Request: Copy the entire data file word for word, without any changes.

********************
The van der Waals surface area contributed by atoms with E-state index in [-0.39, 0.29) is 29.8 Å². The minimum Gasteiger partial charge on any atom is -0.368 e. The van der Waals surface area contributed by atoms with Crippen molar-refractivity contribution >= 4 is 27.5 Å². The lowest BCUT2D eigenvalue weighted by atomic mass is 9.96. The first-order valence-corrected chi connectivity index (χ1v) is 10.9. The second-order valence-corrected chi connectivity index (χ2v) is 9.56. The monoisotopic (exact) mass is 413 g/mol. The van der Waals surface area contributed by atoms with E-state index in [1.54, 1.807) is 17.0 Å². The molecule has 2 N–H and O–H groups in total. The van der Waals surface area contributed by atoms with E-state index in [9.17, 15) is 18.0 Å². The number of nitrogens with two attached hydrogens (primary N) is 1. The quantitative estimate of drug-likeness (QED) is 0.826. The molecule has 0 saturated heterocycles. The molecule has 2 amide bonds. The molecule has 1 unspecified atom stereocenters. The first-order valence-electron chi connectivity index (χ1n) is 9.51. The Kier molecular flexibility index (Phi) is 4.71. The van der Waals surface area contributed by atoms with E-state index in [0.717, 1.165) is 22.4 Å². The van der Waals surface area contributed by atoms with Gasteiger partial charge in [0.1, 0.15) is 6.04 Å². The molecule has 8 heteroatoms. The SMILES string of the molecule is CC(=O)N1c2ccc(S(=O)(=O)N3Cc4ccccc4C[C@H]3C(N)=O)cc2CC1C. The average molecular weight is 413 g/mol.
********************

The van der Waals surface area contributed by atoms with E-state index in [-0.39, 0.29) is 29.8 Å². The minimum Gasteiger partial charge on any atom is -0.368 e. The van der Waals surface area contributed by atoms with Crippen molar-refractivity contribution >= 4 is 27.5 Å². The lowest BCUT2D eigenvalue weighted by atomic mass is 9.96. The first-order valence-corrected chi connectivity index (χ1v) is 10.9. The second-order valence-corrected chi connectivity index (χ2v) is 9.56. The monoisotopic (exact) mass is 413 g/mol. The van der Waals surface area contributed by atoms with E-state index in [1.54, 1.807) is 17.0 Å². The molecule has 2 N–H and O–H groups in total. The van der Waals surface area contributed by atoms with E-state index in [9.17, 15) is 18.0 Å². The number of nitrogens with two attached hydrogens (primary N) is 1. The quantitative estimate of drug-likeness (QED) is 0.826. The molecule has 0 saturated heterocycles. The molecule has 2 amide bonds. The molecule has 1 unspecified atom stereocenters. The first-order valence-electron chi connectivity index (χ1n) is 9.51. The Kier molecular flexibility index (Phi) is 4.71. The van der Waals surface area contributed by atoms with E-state index in [0.717, 1.165) is 22.4 Å². The van der Waals surface area contributed by atoms with Gasteiger partial charge in [0.1, 0.15) is 6.04 Å². The molecule has 8 heteroatoms. The SMILES string of the molecule is CC(=O)N1c2ccc(S(=O)(=O)N3Cc4ccccc4C[C@H]3C(N)=O)cc2CC1C. The average molecular weight is 413 g/mol.